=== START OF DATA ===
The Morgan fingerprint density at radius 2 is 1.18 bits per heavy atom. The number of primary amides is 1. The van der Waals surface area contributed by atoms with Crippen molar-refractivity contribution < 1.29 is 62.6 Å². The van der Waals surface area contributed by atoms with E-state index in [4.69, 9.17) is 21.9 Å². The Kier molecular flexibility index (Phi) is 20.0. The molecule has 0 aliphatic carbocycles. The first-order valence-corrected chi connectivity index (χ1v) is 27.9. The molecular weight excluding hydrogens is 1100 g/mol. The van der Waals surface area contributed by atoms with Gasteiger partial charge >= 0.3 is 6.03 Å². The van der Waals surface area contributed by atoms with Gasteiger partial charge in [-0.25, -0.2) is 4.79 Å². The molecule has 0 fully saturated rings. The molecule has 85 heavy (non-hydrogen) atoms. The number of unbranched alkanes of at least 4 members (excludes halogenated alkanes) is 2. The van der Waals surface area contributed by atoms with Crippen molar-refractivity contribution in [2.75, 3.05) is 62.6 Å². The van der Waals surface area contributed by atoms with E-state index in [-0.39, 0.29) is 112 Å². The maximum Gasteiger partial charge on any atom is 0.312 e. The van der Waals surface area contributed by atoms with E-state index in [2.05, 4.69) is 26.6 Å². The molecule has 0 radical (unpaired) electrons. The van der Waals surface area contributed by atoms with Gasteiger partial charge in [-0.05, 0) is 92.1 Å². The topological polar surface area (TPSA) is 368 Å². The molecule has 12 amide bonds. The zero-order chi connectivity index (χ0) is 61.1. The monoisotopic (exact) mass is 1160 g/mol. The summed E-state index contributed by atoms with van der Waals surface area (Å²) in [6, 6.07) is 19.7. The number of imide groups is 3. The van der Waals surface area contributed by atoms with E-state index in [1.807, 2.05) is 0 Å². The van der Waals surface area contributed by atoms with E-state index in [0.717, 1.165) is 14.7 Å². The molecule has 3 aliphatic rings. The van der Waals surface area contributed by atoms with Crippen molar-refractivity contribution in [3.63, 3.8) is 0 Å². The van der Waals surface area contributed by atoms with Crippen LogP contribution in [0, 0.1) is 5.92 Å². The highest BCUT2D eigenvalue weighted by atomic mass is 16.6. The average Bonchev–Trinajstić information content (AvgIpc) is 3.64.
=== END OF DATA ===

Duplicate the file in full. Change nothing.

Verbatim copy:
The Morgan fingerprint density at radius 2 is 1.18 bits per heavy atom. The number of primary amides is 1. The van der Waals surface area contributed by atoms with Crippen molar-refractivity contribution < 1.29 is 62.6 Å². The van der Waals surface area contributed by atoms with E-state index in [4.69, 9.17) is 21.9 Å². The Kier molecular flexibility index (Phi) is 20.0. The molecule has 0 aliphatic carbocycles. The first-order valence-corrected chi connectivity index (χ1v) is 27.9. The molecular weight excluding hydrogens is 1100 g/mol. The van der Waals surface area contributed by atoms with Gasteiger partial charge >= 0.3 is 6.03 Å². The van der Waals surface area contributed by atoms with Gasteiger partial charge in [-0.25, -0.2) is 4.79 Å². The molecule has 0 fully saturated rings. The molecule has 85 heavy (non-hydrogen) atoms. The number of unbranched alkanes of at least 4 members (excludes halogenated alkanes) is 2. The van der Waals surface area contributed by atoms with Crippen molar-refractivity contribution in [2.75, 3.05) is 62.6 Å². The van der Waals surface area contributed by atoms with E-state index in [-0.39, 0.29) is 112 Å². The maximum Gasteiger partial charge on any atom is 0.312 e. The van der Waals surface area contributed by atoms with E-state index in [2.05, 4.69) is 26.6 Å². The molecule has 0 radical (unpaired) electrons. The van der Waals surface area contributed by atoms with Gasteiger partial charge in [-0.05, 0) is 92.1 Å². The topological polar surface area (TPSA) is 368 Å². The molecule has 12 amide bonds. The zero-order chi connectivity index (χ0) is 61.1. The monoisotopic (exact) mass is 1160 g/mol. The summed E-state index contributed by atoms with van der Waals surface area (Å²) in [6, 6.07) is 19.7. The number of imide groups is 3. The van der Waals surface area contributed by atoms with E-state index in [1.807, 2.05) is 0 Å². The van der Waals surface area contributed by atoms with E-state index in [0.717, 1.165) is 14.7 Å². The molecule has 3 aliphatic rings. The van der Waals surface area contributed by atoms with Crippen molar-refractivity contribution in [3.63, 3.8) is 0 Å². The van der Waals surface area contributed by atoms with Crippen LogP contribution in [0, 0.1) is 5.92 Å². The highest BCUT2D eigenvalue weighted by atomic mass is 16.6. The average Bonchev–Trinajstić information content (AvgIpc) is 3.64.